Matthew Scott delivers the show's most affecting highs -- at pianissimo levels. In "Something's Coming," he offers wonderfully soft dynamic shading to reveal the rich deep-set longing that fuels the song. Scott phrases two of Sondheim's most sublime ballads, "I Remember" and "Anyone Can Whistle," with disarming tenderness of tone and sensitivity of phrase.

Scott is no less successful at full-throttle, hamming it up in "You Gotta Have a Gimmick," for example. And he works beautifully with Anderson to create a vivid scene out of the wry "Barcelona" number from "Company."

At one piano, music director Jon Kalbfleisch does stylish playing and the lion's share of the narrating; at the second piano, Gabriel Mangiante provides equally refined work and gets in a few words as well.

But both men -- and the singers -- deserve better keyboard instruments. Tinny baby grands just don't cut it for such a rich show.


Posted by Tim Smith at 10:31 AM | | Comments (1)
Categories: Drama Queens

May 10, 2011

To announce or not to announce an indisposition before a performance

Over the weekend, the Baltimore Symphony orchestra performed Mahler's "Das Lied von der Erde," one of the most profound works in the repertoire. It depends as much on the two vocal soloists as on the orchestra and conductor to make its full musical and emotional impact.

I had high hopes for the tenor, Simon O'Neill, considering his strong track record in hefty operatic roles, including Wagnerian, and impressive places where he has sung them, including Bayreuth. On Friday night, he didn't sound so good.

I remember thinking that he must have been indisposed, especially when he reached the final high A and, unless my ears deceived me, took it an octave lower.

However, no announcement was made concerning his health, so I chalked it up to just another tenor strained by Mahler's cruel demands (I've heard my share). But then I learned something very interesting from a treasured reader of this blog (y'all are treasured, of course, in this era of obsessive page-view-click-counters).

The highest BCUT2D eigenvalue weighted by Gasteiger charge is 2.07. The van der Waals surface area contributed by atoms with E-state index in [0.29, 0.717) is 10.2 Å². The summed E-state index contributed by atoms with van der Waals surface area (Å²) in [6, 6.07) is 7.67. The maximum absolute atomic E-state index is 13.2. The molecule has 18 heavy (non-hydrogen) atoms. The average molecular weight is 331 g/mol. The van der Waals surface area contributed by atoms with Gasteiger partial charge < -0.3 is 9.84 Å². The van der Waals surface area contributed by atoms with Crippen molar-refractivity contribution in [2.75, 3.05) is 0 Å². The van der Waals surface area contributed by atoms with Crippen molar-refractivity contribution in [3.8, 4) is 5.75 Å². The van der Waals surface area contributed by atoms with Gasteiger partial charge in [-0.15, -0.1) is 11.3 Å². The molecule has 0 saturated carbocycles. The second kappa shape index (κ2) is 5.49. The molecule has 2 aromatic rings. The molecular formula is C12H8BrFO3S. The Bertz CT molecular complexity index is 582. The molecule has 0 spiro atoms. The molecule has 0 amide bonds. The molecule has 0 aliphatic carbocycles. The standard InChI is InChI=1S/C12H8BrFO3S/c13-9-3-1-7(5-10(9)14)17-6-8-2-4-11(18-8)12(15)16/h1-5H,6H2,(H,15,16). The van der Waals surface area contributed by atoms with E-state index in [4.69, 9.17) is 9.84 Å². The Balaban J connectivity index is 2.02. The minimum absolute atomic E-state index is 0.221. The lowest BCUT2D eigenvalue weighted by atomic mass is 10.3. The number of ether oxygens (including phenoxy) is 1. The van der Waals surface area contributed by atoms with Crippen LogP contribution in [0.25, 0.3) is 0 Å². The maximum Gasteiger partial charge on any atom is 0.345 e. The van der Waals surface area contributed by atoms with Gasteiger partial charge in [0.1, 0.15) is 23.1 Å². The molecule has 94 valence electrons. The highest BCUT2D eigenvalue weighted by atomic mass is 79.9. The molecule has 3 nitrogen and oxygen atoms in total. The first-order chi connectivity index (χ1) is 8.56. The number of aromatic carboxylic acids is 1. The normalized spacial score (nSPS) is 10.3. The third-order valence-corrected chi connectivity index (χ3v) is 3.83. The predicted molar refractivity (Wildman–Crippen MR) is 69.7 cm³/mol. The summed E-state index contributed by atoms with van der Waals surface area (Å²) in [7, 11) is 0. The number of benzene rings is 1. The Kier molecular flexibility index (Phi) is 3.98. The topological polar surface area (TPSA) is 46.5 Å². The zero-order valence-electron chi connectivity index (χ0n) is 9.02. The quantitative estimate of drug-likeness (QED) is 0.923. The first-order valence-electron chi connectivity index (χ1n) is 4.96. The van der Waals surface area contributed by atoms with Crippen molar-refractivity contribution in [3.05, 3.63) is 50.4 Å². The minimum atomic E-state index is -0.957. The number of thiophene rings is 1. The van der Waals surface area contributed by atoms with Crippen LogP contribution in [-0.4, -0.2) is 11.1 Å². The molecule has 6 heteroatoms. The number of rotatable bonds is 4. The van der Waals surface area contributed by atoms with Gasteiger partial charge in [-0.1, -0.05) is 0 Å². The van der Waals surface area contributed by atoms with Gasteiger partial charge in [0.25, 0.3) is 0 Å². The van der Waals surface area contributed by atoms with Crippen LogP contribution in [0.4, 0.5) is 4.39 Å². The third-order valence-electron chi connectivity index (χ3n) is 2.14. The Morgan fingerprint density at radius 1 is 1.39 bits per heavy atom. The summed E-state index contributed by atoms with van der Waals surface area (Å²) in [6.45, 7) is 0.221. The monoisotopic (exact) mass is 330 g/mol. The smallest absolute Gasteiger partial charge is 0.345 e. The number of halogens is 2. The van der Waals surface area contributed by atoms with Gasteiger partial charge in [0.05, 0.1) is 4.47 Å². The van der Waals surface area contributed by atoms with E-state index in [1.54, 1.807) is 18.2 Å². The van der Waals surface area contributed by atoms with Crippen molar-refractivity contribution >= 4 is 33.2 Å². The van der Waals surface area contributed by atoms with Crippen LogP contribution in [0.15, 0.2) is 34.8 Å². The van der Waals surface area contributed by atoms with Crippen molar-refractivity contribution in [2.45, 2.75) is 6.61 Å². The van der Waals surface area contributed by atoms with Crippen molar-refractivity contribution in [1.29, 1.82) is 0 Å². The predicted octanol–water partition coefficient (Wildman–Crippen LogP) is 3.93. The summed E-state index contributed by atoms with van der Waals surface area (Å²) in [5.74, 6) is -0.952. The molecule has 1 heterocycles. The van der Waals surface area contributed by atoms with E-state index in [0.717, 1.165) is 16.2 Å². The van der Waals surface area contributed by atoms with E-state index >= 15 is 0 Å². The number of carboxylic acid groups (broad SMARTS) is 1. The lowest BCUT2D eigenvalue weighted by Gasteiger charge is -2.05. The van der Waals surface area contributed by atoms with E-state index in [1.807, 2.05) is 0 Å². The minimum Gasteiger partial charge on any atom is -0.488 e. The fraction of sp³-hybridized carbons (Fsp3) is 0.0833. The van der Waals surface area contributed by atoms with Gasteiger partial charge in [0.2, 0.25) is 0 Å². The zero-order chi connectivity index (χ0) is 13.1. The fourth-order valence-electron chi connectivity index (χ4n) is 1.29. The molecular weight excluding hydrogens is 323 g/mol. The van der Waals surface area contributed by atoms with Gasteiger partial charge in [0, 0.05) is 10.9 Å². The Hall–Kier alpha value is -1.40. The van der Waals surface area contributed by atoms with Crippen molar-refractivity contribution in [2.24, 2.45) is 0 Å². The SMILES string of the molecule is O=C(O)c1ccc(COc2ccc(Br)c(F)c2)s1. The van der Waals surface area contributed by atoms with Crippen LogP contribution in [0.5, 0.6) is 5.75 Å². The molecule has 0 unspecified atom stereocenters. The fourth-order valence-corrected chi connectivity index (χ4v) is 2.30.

The comment-poster attended that same performance and stayed for the post-concert chat with BSO music director Marin Alsop. He says Alsop disclosed that O'Neill ...

had been in the hospital Friday with kidney stones.

I think an announcement should have been made before the singer walked onstage -- the audience didn't need to know the intimate details, just that he was a bit under the weather, but had agreed to go ahead.

Many's the time singers do perform after such a revelation, only to sound so good that people wonder why the issue was raised. But better to be safe, I say, to set up a sympathetic environment, than risk having a performance judged harshly for what might be the wrong reasons.

I remember attending a vocal recital in Washington early on in my writing days. The baritone sounded little more than adequate. As I was heading to the door after the performance, a woman rushed up to me (not sure how she knew who I was -- I didn't wear a name tag) and said, "You should know that my husband has been very sick, but decided to sing anyway." I replied -- and wrote in the review -- that the audience should have been told that, not just the critic.

I know this sort of thing can be a difficult decision for artists and for everyone else involved in a concert, but I still think no harm is done simply letting listeners in on the possibility that the performance might not be totally up to par because of an unforeseen indisposition. (I draw the line on announcing: "So-and-so begs you indulgence because he/she can't stand the color of the hall, or was still upset by the outcome of last night's game or 'American Idol' episode, but will try to do his/her best anyway.")

Sure, the actual performance might not sound any different if the artist in question were in the pink of health. And, sure, an artist might over-use the excuse announcement. Still, it seems to me that it's wiser to err on the side of sympathy than risk having any notes leave an unpleasant taste in the ear.

Do you agree?

Posted by Tim Smith at 10:39 AM | | Comments (5)
Categories: BSO, Clef Notes

May 9, 2011

Concert Artists of Baltimore will return to its namesake city for 2011-12

In time to celebrate its 25th season, 2011-2012, Concert Artists of Baltimore will put the Baltimore back into its name.

For about a decade or so now, this combination orchestra/chorus has been based at the acoustically splendid Gordon Center in Owings Mills. Next season, it will play three concerts at Peabody Conservatory's Friedberg Hall (Oct. 9, Jan. 14, March 24) and another at the Modell Performing Arts Center at the Lyric (May 5). Programming details haven't been announced.

The organization, founded and directed by conductor Edward Polochick, has not always been able to generate a strong turnout at the Gordon Center, despite the venue's easy access and acoustical advantage. It will be interesting to see the response to the idea of a downtown location next season.

As for the current Concert Artists season, it wrapped up Saturday night at the Gordon Center with another in its periodic series of musical portrait concerts, this one devoted to ... 

Rossini. A good-sized audience was on hand to hear some highly spirited music-making and a lot of commentary by Jonathan Palevsky of WBJC-FM. (I was probably in the minority, but I found the ratio of talk to music out of whack.)